This series offers a gentle introduction to Linux for newcomers. Let’s kick off this series with the very basics.
What is Linux?
The term ‘Linux’ strictly refers to the operating system kernel, a computer program at the core of a computer’s operating system that has complete control over everything in the system. The kernel manages the system’s resources and communicates with the hardware. It’s responsible for memory, process, and file management.
Think of the Linux kernel like a car engine.
Linux is released under an open source license. Anyone can run, study, modify, and redistribute the source code, or even sell copies of their modified code, as long as they do so in accordance with the license terms.
How does Linux work?
When we talk about Linux, we are usually referring to one of the many hundreds of distributions (known as distros) that use the Linux kernel. A distro is analogous to an actual vehicle that houses the car engine.
A distro does the hard work for you taking all the code from the open-source projects and compiling it for you, combining it into a single operating system you can boot up and install. While each distro has the Linux kernel at its heart, they differ in many respects.
A distro provides the user with a desktop environment, preloaded applications, and ways to update and maintain the system. Each distro makes different choices, deciding which open source projects to install and provides custom written programs. They can have different philosophies. Some distros are intended for desktop computers, some for servers without a graphical interface, and others for special uses. Because Linux is an open source operating system, combinations of software vary between Linux distros.
Popular distros include Ubuntu, Fedora, openSUSE, Debian, Arch, and many more. Some distros are more suitable for newcomers.
Next page: Page 2 – Why use Linux?
Pages in this article:
Page 1 – What is Linux?
Page 2 – Why use Linux?
Page 3 – What do I need?
All articles in this series:
|Read our complete collection of recommended free and open source software. Our curated compilation covers all categories of software.
The software collection forms part of our series of informative articles for Linux enthusiasts. There are hundreds of in-depth reviews, open source alternatives to proprietary software from large corporations like Google, Microsoft, Apple, Adobe, IBM, Cisco, Oracle, and Autodesk.
There are also fun things to try, hardware, free programming books and tutorials, and much more.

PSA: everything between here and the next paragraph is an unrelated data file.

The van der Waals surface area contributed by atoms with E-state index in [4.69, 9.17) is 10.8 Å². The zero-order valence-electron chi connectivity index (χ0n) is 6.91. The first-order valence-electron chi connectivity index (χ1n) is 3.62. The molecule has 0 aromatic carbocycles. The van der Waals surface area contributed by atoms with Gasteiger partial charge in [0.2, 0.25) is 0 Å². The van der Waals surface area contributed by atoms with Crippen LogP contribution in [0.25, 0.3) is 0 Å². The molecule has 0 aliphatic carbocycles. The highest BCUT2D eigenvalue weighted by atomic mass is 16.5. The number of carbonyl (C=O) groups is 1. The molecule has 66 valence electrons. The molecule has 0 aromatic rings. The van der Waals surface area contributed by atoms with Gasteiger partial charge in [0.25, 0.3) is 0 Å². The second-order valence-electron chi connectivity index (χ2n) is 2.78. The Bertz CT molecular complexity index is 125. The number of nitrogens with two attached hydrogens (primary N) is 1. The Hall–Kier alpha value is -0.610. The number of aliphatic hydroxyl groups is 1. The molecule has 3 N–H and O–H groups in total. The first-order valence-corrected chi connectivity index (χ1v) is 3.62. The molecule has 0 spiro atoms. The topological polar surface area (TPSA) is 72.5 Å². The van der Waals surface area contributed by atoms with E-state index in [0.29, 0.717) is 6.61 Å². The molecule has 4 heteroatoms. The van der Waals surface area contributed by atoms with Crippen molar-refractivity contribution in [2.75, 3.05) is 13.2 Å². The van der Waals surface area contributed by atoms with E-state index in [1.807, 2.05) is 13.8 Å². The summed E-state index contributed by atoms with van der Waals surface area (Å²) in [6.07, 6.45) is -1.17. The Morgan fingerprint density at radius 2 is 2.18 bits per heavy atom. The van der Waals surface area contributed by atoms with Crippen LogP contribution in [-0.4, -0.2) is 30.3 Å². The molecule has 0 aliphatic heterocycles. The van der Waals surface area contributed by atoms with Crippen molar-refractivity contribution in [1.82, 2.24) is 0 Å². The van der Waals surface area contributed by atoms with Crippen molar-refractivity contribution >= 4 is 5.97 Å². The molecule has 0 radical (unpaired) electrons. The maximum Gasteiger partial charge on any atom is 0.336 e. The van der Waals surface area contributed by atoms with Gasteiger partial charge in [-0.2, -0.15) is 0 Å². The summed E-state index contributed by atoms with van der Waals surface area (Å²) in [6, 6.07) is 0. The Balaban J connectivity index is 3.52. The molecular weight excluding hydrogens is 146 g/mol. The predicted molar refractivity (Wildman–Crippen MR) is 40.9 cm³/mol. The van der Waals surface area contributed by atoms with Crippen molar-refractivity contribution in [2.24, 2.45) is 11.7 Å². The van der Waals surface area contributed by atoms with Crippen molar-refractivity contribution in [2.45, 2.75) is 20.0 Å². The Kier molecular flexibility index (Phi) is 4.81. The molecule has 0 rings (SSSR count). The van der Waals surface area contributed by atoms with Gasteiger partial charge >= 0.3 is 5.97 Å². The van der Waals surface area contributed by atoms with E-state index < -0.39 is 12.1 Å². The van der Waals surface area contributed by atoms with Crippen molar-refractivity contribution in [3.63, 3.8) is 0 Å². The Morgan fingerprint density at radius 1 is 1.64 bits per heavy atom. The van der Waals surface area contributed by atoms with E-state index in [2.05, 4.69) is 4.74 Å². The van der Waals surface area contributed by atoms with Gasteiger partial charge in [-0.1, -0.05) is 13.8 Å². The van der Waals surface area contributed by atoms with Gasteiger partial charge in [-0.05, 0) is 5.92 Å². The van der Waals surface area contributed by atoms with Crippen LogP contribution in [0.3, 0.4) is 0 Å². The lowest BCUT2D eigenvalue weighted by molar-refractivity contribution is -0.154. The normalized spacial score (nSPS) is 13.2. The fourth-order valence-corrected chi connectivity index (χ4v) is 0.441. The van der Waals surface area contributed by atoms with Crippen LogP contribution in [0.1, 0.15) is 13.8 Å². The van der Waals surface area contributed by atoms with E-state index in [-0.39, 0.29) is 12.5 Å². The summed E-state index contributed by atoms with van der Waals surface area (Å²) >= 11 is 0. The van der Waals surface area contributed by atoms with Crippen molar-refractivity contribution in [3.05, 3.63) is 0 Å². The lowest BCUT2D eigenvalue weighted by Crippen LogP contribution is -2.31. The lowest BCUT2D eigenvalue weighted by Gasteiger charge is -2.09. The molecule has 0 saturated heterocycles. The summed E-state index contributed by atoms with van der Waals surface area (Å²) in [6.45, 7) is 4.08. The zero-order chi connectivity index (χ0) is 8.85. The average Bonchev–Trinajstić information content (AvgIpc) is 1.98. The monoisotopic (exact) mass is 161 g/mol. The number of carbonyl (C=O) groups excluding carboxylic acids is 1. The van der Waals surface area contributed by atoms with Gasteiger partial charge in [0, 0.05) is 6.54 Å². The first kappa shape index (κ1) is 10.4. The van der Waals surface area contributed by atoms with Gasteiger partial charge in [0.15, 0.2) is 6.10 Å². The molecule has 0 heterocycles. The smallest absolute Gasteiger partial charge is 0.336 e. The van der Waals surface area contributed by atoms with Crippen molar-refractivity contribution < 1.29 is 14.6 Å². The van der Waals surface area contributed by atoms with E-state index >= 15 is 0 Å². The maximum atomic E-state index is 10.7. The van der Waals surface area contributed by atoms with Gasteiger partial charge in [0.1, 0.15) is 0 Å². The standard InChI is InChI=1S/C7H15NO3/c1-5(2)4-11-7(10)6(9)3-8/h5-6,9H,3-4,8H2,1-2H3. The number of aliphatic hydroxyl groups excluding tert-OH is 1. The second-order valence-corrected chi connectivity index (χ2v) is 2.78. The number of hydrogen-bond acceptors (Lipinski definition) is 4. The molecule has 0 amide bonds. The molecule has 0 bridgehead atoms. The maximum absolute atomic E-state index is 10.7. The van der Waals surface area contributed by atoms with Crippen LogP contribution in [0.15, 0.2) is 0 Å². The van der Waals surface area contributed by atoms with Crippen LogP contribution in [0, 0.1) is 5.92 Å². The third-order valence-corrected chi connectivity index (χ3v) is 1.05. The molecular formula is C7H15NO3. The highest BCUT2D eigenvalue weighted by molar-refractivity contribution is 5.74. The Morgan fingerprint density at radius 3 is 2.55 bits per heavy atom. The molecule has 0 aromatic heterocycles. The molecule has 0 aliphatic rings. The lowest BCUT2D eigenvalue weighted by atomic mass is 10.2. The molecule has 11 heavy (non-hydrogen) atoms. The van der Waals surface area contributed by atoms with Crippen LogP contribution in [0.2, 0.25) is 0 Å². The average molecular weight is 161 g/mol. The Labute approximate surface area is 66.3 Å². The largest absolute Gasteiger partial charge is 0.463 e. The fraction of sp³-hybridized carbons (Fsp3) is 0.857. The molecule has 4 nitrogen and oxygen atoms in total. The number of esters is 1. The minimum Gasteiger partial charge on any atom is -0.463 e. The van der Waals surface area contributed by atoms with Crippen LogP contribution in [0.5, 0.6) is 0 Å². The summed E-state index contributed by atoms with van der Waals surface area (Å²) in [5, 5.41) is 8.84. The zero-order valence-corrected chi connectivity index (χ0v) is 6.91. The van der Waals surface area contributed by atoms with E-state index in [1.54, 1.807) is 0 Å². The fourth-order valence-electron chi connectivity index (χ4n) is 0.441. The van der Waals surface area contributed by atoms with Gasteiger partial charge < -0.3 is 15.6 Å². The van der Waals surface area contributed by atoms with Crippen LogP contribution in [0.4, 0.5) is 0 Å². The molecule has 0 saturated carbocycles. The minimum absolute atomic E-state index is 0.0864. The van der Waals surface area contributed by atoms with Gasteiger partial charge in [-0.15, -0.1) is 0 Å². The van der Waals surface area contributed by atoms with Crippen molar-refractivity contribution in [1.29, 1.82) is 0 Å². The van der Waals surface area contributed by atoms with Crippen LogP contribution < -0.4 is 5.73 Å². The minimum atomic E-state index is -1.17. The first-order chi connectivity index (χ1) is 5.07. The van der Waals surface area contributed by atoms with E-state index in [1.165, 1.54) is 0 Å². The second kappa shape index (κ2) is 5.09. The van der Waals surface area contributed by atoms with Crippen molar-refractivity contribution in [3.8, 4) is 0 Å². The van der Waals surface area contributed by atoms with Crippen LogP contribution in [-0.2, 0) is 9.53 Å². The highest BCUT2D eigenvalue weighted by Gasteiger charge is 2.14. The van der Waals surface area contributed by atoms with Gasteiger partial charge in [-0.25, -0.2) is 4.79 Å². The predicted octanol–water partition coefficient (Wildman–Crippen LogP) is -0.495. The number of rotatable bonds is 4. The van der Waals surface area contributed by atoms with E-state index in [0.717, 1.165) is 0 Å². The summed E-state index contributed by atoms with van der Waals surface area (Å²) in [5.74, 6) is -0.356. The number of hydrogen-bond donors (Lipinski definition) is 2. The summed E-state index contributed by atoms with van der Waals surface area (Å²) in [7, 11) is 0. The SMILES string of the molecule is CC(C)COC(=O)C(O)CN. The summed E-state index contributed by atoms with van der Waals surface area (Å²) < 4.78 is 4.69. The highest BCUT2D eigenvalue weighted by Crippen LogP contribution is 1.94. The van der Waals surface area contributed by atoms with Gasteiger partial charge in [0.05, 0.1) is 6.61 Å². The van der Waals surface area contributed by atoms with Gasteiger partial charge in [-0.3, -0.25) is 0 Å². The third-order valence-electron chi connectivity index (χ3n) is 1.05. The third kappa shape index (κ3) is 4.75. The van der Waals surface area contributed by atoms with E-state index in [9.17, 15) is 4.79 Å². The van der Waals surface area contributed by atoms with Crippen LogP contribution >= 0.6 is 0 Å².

Your greatest need when switching to Linux is an open mind. If you think LInux is Windows with a different name, you will fail.
What’s the most Windows looking Linux distro?
You can make almost any distro look like Windows, but it is also done for you. if you want it done for you I would recommend Zorin.
From the Zorin site:
Zorin OS is designed to be easy, so you don’t need to learn anything to get started. The Zorin Appearance app lets you change the desktop layout to feel like the environment you’re familiar with, whether it’s Windows, macOS, or Linux.
I would recommend Linux Mint/Cinnamon. It is the closest to Windows than the rest of the distros.
I migrated from Windows a long time ago and despite trying many different distros I’ve always and continue to encounter the same problem with Linux: inability to USE installed apps because they don’t appear in the list of applications, and unlike with Windows, the user CANNOT CHOOSE where apps are installed nor where a shortcut will be placed and it is IMPOSSIBLE to find the equivalent to exe files in order to launch apps and place shortcuts where the user chooses, so much for freedom…
As a newbie unless you are happy to be limited to the apps included in whichever distro you have chosen to try, you will find it very difficult to install different ones, either because the “manager” will fail to fetch the app and dependencies and/or you will fail to find the right files for your distro, and if you manage to overcome all those “obstacles”, you may well find yourself UNABLE to use an app you may have finally managed to install because it’s “disappeared” in your computer as per the above. Something that only takes minutes to do with Windows could take hours, days or even weeks with Linux, so good luck to you!